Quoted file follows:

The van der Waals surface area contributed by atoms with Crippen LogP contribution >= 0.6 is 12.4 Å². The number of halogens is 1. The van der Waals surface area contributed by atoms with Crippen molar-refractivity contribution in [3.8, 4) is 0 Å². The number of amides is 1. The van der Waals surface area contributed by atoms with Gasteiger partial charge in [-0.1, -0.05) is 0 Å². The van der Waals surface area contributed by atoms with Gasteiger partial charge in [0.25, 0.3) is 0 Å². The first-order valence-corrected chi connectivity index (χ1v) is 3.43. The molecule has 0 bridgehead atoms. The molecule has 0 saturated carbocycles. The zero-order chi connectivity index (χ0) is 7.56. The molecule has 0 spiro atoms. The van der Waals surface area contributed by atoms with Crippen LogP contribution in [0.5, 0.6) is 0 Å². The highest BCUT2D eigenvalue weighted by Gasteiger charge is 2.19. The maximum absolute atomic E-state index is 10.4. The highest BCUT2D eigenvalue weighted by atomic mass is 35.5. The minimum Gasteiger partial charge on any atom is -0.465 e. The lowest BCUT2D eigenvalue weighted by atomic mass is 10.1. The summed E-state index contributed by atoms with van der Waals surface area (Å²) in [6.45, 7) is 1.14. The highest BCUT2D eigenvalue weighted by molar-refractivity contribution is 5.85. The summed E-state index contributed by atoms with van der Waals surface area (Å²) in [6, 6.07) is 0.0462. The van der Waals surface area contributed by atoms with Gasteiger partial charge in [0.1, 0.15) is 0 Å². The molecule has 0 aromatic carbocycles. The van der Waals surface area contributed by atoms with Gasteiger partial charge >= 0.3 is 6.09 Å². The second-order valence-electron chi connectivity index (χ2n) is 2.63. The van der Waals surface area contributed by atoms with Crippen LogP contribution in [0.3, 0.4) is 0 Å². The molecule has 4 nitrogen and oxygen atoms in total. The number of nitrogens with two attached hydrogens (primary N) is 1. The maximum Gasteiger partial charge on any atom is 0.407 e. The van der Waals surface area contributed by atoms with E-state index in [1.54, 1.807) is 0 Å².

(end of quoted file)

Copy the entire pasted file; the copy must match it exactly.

The van der Waals surface area contributed by atoms with Crippen LogP contribution >= 0.6 is 12.4 Å². The number of halogens is 1. The van der Waals surface area contributed by atoms with Crippen molar-refractivity contribution in [3.8, 4) is 0 Å². The number of amides is 1. The van der Waals surface area contributed by atoms with Gasteiger partial charge in [-0.1, -0.05) is 0 Å². The van der Waals surface area contributed by atoms with Gasteiger partial charge in [0.25, 0.3) is 0 Å². The first-order valence-corrected chi connectivity index (χ1v) is 3.43. The molecule has 0 bridgehead atoms. The molecule has 0 saturated carbocycles. The zero-order chi connectivity index (χ0) is 7.56. The molecule has 0 spiro atoms. The van der Waals surface area contributed by atoms with Crippen LogP contribution in [0.5, 0.6) is 0 Å². The highest BCUT2D eigenvalue weighted by Gasteiger charge is 2.19. The maximum absolute atomic E-state index is 10.4. The highest BCUT2D eigenvalue weighted by atomic mass is 35.5. The minimum Gasteiger partial charge on any atom is -0.465 e. The lowest BCUT2D eigenvalue weighted by atomic mass is 10.1. The summed E-state index contributed by atoms with van der Waals surface area (Å²) in [6.45, 7) is 1.14. The highest BCUT2D eigenvalue weighted by molar-refractivity contribution is 5.85. The summed E-state index contributed by atoms with van der Waals surface area (Å²) in [6, 6.07) is 0.0462. The van der Waals surface area contributed by atoms with Gasteiger partial charge in [0.1, 0.15) is 0 Å². The molecule has 0 aromatic carbocycles. The van der Waals surface area contributed by atoms with Gasteiger partial charge >= 0.3 is 6.09 Å². The second-order valence-electron chi connectivity index (χ2n) is 2.63. The van der Waals surface area contributed by atoms with Crippen LogP contribution in [0.3, 0.4) is 0 Å². The molecule has 4 nitrogen and oxygen atoms in total. The number of nitrogens with two attached hydrogens (primary N) is 1. The maximum Gasteiger partial charge on any atom is 0.407 e. The van der Waals surface area contributed by atoms with E-state index in [1.54, 1.807) is 0 Å².